TRENTON, N.J. — The state Supreme Court has put the brakes on a recent ruling by an attorney-ethics committee that stops lawyers from advertising their inclusion on two top-lawyer lists.
Each year, lawyers are surveyed and the results are published with self-congratulatory ads from attorneys and their firms.
The lists, which include the "Best Lawyers in America" and "Super Lawyers," appear as stand-alone publications or as inserts in city magazines and other media.
Last month, a committee appointed by the New Jersey Supreme Court ruled that lawyers on the lists can't advertise themselves as "super" or "best" because it violates the state's rules of professional conduct.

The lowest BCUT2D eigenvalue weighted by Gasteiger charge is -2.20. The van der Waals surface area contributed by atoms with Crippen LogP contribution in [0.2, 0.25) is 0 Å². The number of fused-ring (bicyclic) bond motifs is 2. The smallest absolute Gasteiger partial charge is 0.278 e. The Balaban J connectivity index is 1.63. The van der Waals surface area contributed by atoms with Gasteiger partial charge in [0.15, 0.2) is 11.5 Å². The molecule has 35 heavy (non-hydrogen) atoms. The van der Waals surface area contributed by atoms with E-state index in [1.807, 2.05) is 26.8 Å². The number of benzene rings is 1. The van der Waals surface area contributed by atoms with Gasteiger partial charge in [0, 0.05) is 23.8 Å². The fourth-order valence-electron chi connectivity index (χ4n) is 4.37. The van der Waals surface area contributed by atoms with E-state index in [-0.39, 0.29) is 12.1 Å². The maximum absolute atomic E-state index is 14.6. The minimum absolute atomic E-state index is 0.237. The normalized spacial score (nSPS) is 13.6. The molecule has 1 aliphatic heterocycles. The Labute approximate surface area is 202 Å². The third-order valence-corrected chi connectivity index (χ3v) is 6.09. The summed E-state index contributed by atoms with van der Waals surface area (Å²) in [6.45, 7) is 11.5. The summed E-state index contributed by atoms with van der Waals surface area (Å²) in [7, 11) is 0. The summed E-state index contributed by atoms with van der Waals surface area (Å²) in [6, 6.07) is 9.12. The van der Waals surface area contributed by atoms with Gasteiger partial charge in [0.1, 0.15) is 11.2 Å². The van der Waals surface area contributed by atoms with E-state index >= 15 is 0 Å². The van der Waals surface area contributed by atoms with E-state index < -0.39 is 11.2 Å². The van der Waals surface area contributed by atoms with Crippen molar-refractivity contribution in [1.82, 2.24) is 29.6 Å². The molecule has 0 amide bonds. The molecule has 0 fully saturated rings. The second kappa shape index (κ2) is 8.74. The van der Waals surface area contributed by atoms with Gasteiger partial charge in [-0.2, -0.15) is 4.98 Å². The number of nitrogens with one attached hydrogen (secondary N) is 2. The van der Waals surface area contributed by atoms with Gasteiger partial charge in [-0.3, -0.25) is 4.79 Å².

"These self-aggrandizing titles have the potential to lead an unwary consumer to believe that the lawyers so described are ... superior to their colleagues," the New Jersey Committee on Attorney Advertising wrote.
On Aug. 18, the New Jersey Supreme Court agreed to put a hold on the prohibition while the publishers of the two lists fight the ruling on First Amendment grounds.
Lawyers for "Best Lawyers" told The Star-Ledger of Newark that they were thrilled about the Aug. 18 ruling.
"There are substantial constitutional questions in play," said Stuart Hoberman, a former president of the New Jersey State Bar Association.
Attorneys in the case say they expect to file briefs in the next few days, though the court hasn't indicated when it will make a final ruling.
The "Super Lawyers" moniker is the invention of the Minnesota magazine Law & Politics, and both are published by Key Professional Media Inc. A similar publication, "Best Lawyers in America," is published by Aiken, S.C.-based Woodward/White Inc.